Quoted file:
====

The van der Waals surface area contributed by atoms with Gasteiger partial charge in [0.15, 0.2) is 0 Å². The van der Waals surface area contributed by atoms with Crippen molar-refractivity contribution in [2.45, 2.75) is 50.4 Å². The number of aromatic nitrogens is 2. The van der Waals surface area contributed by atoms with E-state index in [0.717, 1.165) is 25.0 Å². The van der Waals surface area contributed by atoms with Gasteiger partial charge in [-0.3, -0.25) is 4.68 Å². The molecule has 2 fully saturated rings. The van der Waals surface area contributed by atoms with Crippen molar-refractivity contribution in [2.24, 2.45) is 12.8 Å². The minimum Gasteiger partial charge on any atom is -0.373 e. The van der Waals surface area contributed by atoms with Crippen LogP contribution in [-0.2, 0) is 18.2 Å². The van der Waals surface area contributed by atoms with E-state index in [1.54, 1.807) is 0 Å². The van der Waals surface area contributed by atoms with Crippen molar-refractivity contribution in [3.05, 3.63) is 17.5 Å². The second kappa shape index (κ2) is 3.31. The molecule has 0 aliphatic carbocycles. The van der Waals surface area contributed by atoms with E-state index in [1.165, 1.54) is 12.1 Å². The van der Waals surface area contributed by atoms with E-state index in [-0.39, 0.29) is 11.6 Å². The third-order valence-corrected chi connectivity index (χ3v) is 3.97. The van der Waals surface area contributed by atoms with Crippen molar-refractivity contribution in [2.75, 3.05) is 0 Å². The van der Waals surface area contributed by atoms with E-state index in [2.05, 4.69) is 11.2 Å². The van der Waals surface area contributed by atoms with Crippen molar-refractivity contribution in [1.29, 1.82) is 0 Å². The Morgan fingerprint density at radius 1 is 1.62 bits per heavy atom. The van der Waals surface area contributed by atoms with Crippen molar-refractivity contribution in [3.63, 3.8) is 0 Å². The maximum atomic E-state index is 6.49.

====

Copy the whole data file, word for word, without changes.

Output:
The van der Waals surface area contributed by atoms with Gasteiger partial charge in [0.15, 0.2) is 0 Å². The van der Waals surface area contributed by atoms with Crippen molar-refractivity contribution in [2.45, 2.75) is 50.4 Å². The number of aromatic nitrogens is 2. The van der Waals surface area contributed by atoms with E-state index in [0.717, 1.165) is 25.0 Å². The van der Waals surface area contributed by atoms with Gasteiger partial charge in [-0.3, -0.25) is 4.68 Å². The molecule has 2 fully saturated rings. The van der Waals surface area contributed by atoms with Crippen molar-refractivity contribution in [2.24, 2.45) is 12.8 Å². The minimum Gasteiger partial charge on any atom is -0.373 e. The van der Waals surface area contributed by atoms with Crippen LogP contribution in [-0.2, 0) is 18.2 Å². The van der Waals surface area contributed by atoms with E-state index in [1.54, 1.807) is 0 Å². The van der Waals surface area contributed by atoms with Crippen molar-refractivity contribution in [3.05, 3.63) is 17.5 Å². The second kappa shape index (κ2) is 3.31. The molecule has 0 aliphatic carbocycles. The van der Waals surface area contributed by atoms with E-state index in [1.165, 1.54) is 12.1 Å². The van der Waals surface area contributed by atoms with E-state index in [-0.39, 0.29) is 11.6 Å². The third-order valence-corrected chi connectivity index (χ3v) is 3.97. The van der Waals surface area contributed by atoms with Crippen molar-refractivity contribution in [2.75, 3.05) is 0 Å². The van der Waals surface area contributed by atoms with E-state index in [2.05, 4.69) is 11.2 Å². The van der Waals surface area contributed by atoms with Crippen molar-refractivity contribution in [1.29, 1.82) is 0 Å². The Morgan fingerprint density at radius 1 is 1.62 bits per heavy atom. The van der Waals surface area contributed by atoms with Crippen molar-refractivity contribution in [3.63, 3.8) is 0 Å². The maximum atomic E-state index is 6.49.